Patio dining with a view.  Jan Noirot photo
Patio dining with a view. Jan Noirot photo
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County investigates residency claim against San Juan County Commission candidate Willie Grayeyes
Apr 24, 2018 | 927 views | 0 0 comments | 137 137 recommendations | email to a friend | print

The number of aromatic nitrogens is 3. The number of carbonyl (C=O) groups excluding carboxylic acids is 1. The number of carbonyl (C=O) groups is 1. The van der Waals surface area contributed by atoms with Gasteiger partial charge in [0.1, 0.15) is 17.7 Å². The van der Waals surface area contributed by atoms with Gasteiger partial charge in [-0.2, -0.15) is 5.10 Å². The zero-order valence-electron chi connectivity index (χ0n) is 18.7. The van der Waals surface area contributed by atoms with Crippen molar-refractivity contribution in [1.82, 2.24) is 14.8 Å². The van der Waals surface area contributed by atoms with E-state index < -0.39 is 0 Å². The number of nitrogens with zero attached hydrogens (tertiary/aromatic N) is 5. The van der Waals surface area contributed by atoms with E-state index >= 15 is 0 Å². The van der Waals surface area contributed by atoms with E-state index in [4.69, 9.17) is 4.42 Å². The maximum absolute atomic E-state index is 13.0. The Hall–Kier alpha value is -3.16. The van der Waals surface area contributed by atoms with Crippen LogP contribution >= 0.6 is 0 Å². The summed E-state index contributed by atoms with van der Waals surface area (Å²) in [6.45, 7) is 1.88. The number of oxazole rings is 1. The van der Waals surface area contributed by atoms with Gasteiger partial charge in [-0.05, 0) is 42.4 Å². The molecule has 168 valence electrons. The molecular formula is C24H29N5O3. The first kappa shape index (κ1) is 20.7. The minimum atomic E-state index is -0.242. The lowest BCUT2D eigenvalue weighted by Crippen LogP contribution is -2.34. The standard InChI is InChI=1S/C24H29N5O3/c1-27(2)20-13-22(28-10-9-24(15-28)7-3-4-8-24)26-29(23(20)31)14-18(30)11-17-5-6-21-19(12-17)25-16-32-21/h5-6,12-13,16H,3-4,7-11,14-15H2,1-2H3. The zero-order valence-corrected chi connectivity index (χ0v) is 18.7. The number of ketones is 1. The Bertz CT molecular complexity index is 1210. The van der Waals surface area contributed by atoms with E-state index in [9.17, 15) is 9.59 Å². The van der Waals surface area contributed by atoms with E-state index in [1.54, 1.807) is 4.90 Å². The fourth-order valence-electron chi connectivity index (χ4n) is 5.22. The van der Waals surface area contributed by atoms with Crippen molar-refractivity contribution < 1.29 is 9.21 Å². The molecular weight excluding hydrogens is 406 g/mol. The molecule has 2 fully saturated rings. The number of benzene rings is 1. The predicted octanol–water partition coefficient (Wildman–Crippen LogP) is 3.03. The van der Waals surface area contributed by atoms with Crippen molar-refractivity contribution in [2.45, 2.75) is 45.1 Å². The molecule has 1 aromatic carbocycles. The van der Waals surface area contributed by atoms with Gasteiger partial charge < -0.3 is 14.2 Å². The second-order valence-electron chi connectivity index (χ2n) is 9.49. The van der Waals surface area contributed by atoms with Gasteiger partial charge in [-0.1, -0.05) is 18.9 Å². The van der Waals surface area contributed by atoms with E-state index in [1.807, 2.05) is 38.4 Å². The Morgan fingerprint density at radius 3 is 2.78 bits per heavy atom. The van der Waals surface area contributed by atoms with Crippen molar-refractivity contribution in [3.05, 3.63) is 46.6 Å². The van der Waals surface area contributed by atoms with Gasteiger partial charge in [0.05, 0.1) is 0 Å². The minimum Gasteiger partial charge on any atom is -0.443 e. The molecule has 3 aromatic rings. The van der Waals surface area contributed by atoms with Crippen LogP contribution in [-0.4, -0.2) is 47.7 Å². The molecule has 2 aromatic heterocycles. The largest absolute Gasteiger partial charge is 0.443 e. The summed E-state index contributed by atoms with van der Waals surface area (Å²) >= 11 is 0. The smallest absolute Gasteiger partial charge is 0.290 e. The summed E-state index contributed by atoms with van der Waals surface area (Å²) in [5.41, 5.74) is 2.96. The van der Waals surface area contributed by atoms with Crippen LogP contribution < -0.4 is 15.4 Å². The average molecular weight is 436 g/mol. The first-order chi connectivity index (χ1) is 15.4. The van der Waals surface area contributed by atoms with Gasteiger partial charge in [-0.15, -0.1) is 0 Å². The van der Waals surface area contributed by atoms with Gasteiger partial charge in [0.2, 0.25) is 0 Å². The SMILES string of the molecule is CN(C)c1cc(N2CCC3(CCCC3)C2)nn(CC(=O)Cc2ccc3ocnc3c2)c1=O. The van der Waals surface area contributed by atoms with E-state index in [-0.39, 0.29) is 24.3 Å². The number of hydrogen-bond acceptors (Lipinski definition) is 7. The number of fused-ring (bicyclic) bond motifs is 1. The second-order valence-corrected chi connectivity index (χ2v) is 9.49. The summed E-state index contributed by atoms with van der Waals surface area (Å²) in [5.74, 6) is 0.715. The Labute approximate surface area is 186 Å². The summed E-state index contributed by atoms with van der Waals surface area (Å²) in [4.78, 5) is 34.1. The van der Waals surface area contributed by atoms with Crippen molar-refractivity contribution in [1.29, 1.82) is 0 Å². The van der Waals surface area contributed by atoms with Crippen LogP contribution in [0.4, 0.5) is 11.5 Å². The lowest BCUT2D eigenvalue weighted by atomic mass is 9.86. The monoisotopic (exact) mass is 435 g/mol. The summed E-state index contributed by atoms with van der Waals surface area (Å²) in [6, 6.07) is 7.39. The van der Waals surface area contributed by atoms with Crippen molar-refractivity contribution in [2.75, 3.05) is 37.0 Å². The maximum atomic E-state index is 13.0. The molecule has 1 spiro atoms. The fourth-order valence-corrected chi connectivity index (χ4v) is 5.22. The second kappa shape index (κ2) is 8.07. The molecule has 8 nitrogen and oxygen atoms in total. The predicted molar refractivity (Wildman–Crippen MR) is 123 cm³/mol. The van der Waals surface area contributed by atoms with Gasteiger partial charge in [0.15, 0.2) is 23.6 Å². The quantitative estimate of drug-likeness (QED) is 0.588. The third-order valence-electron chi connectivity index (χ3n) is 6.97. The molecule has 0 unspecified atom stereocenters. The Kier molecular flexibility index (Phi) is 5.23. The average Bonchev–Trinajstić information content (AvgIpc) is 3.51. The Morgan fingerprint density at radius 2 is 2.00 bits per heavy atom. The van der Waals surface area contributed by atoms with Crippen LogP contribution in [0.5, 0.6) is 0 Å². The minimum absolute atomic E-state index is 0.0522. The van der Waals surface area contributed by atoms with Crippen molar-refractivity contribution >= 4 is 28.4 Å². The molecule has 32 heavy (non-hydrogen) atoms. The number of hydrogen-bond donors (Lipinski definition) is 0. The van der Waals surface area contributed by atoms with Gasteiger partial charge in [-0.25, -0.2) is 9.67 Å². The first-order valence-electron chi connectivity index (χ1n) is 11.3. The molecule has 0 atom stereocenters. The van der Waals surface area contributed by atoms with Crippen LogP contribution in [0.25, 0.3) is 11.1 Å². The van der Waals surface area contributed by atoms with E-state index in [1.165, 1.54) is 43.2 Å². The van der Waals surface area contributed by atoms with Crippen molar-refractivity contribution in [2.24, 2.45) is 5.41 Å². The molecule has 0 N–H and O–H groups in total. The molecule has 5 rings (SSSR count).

Questions regarding the residency of San Juan County Commission candidate Willie Grayeyes are the latest developments in the ongoing story of San Juan County elections in 2018. San Juan County Clerk John David Nielson is investigating a complaint that Grayeyes is not a resident of Utah and, as a result, may not be eligible to run for office. Grayeyes, a Navajo, is the Democrat Party nominee for the Commission in District 2. Nielson said Blanding resident Wendy Black filed a complaint on March 20 which states that Grayeyes is not a legal resident of the voting district, or of the State of Utah. Colby Turk, a deputy for the San Juan County Sheriff’s Department, investigated the issue. In a press release, the county said, “While looking into this issue, we have received information that would support this citizen complaint and have requested Mr. Grayeyes to prove his eligibility to be a candidate for office.” San Juan County would not release a copy of the sheriff’s report to the San Juan Record, stating that the investigation is still ongoing. The Clerk’s request for information was in a letter dated March 28. Grayeyes responded with a statement on April 19 that stated he was a resident of the county and was eligible to be a candidate. Nielson said his office is continuing to investigate the complaint and is eager to make a final determination. Candidates sign an affidavit verifying their eligibility to run when they file for office. Questions have been raised about the eligibility of candidates in previous elections, but the county has never moved to remove a candidate. Challenges to a candidacy are rare, but it is the responsibility of the county clerk to verify eligibility for county office. The County statement adds, “We have been told that there are other voters and possibly other candidates whose primary residence is not in San Juan County, but unless there is a signed formal complaint filed, the county does not follow up with an investigation.” Statutes clearly state that a person must reside within the district where he or she votes. However, “residency” is not as clearly outlined. A large number of voters participate in local elections through absentee ballots, even though they may have lived out of the area for an extended period of time. Grayeyes said his home is near Piute Mesa, in San Juan County and that he has “resided at this home for at least 20 years and intends to remain there permanently and indefinitely.” The home is in a remote area with few other homes. Grayeyes has been involved in local politics for several years, including a run for the San Juan County Commission in 2012. An affidavit filed by Grayeyes said he has been a registered voter in San Juan County since 1984. The affidavit said he is a chapter official for the Navajo Mountain Chapter, serves as chairman of the school board for the Naatsis’aan Community School in Navajo Mountain, and is currently the Chairman of the Board of Utah Dine Bikeyah. Grayeyes also serves as a member of the State of Utah BLM Resource Advisory Council. In January, Federal Judge Robert Shelby signed a court order which creates new voting districts for all three commission seats and all five seats on the San Juan School Board. The order also calls for elections in 2018 for all eight positions. The orders were the end result of the lawsuit filed against San Juan County by the Navajo Nation. The lawsuit argued that the previous voting districts for the Commission and school board violated federal law. The new district boundaries create a Native American majority in two of the three Commission districts, including District 2. The county added, “The responsibility to choose primary candidates falls to the registered political party of the candidate. “If it is found that Mr. Grayeyes is not a resident of San Juan County, the San Juan County Democratic Party has until August 31, 2018 to select a qualified candidate to run in the general election.”